When Spc. Rene Rodriguez saw a woman being viciously attacked outside a coffee shop near Schofield Barracks, Hawaii, he asked himself what his father would do.
It was the middle of a warm October afternoon. There were plenty of onlookers, but no one was stepping in.
"My heart dropped because I saw someone being violently abused. I saw nobody was helping," Rodriguez recalled in an interview with Military.com. "I was scared ... nervous. But I just stepped outside of my car and let my instincts take action ... I was just by myself, there were people who could have come in and helped me, helped the situation. But people decided to look instead."
Rodriguez, a medic with the 25th Infantry Division, confronted the man, who, he said, reeked of alcohol. He was kicking and punching a woman in her early 30s. She was screaming for help, thinking she was going to die. He got between the two, shoving the man and swiftly put the woman into his car.
"As I get back in the car with her in it, the man opens the door, pulls her out and starts beating her again. I run out, push him," he said.
The woman got into Rodriguez's car again; the attacker smashed the passenger window as he started to drive away. Finally, police showed up and detained the assailant. Rodriguez said he and the woman made it out with relatively minimal injuries, some bruises and cuts from the broken window. He doesn't know what spurred the attack.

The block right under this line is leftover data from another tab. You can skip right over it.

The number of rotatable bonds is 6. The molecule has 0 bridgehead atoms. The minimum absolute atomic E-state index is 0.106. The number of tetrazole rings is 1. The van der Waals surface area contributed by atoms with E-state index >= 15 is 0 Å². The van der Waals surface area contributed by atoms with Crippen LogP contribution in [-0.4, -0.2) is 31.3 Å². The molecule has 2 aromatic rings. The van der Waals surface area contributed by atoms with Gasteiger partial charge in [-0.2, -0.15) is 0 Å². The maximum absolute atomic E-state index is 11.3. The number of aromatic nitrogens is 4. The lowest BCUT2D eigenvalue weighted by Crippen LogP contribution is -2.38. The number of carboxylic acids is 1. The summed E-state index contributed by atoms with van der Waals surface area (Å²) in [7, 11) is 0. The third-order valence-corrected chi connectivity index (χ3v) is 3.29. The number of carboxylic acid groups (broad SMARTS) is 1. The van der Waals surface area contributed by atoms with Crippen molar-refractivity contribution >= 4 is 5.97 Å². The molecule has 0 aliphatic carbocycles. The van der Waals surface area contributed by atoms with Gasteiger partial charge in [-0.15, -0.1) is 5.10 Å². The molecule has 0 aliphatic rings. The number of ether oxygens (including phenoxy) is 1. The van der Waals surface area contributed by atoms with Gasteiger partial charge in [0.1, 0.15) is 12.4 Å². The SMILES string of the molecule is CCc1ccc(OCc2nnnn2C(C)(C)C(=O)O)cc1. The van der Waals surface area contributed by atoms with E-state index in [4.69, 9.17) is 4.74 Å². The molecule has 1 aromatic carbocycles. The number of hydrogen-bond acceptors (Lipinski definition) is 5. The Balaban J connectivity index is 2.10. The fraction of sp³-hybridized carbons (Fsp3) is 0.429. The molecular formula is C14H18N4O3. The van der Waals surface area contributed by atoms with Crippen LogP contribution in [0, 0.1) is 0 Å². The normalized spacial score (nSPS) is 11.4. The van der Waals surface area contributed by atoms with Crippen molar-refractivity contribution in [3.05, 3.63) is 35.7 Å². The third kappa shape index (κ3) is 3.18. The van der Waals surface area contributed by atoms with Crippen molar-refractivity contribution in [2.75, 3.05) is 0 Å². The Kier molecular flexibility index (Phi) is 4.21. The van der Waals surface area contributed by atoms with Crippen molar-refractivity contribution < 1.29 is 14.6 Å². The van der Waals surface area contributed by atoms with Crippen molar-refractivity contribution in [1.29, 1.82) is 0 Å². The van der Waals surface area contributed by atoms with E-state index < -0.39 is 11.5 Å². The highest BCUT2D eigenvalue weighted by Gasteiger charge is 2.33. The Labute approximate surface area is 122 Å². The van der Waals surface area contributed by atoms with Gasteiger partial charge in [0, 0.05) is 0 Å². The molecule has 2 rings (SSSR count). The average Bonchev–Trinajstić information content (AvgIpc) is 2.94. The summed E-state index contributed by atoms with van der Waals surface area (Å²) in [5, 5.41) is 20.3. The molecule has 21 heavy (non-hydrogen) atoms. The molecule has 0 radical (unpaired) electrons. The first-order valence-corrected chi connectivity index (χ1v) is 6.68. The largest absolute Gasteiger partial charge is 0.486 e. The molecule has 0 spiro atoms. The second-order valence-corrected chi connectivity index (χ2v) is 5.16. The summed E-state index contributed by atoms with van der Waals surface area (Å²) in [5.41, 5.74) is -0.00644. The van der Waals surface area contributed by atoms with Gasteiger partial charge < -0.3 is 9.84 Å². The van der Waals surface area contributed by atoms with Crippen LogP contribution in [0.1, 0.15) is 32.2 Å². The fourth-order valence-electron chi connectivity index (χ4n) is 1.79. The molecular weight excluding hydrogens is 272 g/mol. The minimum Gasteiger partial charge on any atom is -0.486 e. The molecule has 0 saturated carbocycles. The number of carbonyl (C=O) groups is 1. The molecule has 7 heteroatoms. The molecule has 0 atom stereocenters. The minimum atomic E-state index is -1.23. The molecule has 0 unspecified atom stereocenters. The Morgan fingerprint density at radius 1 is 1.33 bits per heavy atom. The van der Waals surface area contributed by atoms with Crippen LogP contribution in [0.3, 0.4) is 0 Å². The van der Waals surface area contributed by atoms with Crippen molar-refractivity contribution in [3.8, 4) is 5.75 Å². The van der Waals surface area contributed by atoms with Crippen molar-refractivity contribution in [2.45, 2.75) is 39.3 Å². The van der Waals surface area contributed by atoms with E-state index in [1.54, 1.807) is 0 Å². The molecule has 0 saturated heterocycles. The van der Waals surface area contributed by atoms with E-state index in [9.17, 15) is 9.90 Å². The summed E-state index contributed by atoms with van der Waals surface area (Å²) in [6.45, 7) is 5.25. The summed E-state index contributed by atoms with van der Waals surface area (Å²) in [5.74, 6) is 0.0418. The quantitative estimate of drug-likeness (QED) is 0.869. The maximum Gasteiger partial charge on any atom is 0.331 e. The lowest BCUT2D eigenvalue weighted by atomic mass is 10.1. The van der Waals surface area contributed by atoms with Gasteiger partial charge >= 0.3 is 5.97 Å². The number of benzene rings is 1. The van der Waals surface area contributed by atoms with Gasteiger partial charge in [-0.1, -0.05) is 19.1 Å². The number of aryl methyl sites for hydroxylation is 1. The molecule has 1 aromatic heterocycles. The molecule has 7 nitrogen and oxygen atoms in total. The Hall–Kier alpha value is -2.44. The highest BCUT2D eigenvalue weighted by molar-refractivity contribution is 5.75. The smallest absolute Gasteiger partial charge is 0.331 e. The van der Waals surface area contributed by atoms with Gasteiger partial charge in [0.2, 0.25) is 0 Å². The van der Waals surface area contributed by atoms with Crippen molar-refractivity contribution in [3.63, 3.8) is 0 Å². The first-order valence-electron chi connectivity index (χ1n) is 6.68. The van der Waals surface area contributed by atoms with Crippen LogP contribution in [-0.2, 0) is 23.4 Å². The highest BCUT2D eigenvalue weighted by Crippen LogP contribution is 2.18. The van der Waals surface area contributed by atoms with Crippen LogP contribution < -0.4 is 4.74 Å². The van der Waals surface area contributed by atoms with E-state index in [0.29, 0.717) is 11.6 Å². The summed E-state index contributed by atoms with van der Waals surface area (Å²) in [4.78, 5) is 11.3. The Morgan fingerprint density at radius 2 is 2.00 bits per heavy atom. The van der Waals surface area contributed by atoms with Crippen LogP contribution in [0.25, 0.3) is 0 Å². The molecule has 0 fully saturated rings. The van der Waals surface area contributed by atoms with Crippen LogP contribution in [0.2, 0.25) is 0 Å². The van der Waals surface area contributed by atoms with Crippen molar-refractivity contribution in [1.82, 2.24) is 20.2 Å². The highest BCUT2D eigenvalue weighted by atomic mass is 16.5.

On Wednesday, Rodriguez is set to be awarded the Soldier's Medal, the service's highest award for heroism outside of combat.
"He used his body as a shield, endured numerous strikes from the assailant, all while moving the woman into his vehicle to depart the scene. He continued to protect the woman until law enforcement arrived on the scene," his award citation reads. "By his demonstrated heroism in risking his life to save another, Specialist Rodriguez's actions reflect great credit upon him, the 25th Infantry Division, and the United States Army."
The Soldier's Medal is among the rarest decorations in the Army.
"He had a bias for action," Maj. Gen. Joseph Ryan, the 25th Infantry Division commander, said about Rodriguez in a message to his formation. "We're damn proud of him."
In one example, the medal was previously awarded to Rep. Brad Wenstrup, R-Ohio, an Army Reserve colonel, for his actions during a 2017 shooting at a congressional baseball game.
Wenstrup rushed to Rep. Steve Scalise, R-La., the House majority leader, who was shot. He administered first aid, including applying a tourniquet.
-- Steve Beynon can be reached at Steve.Beynon@military.com. Follow him on Twitter @StevenBeynon.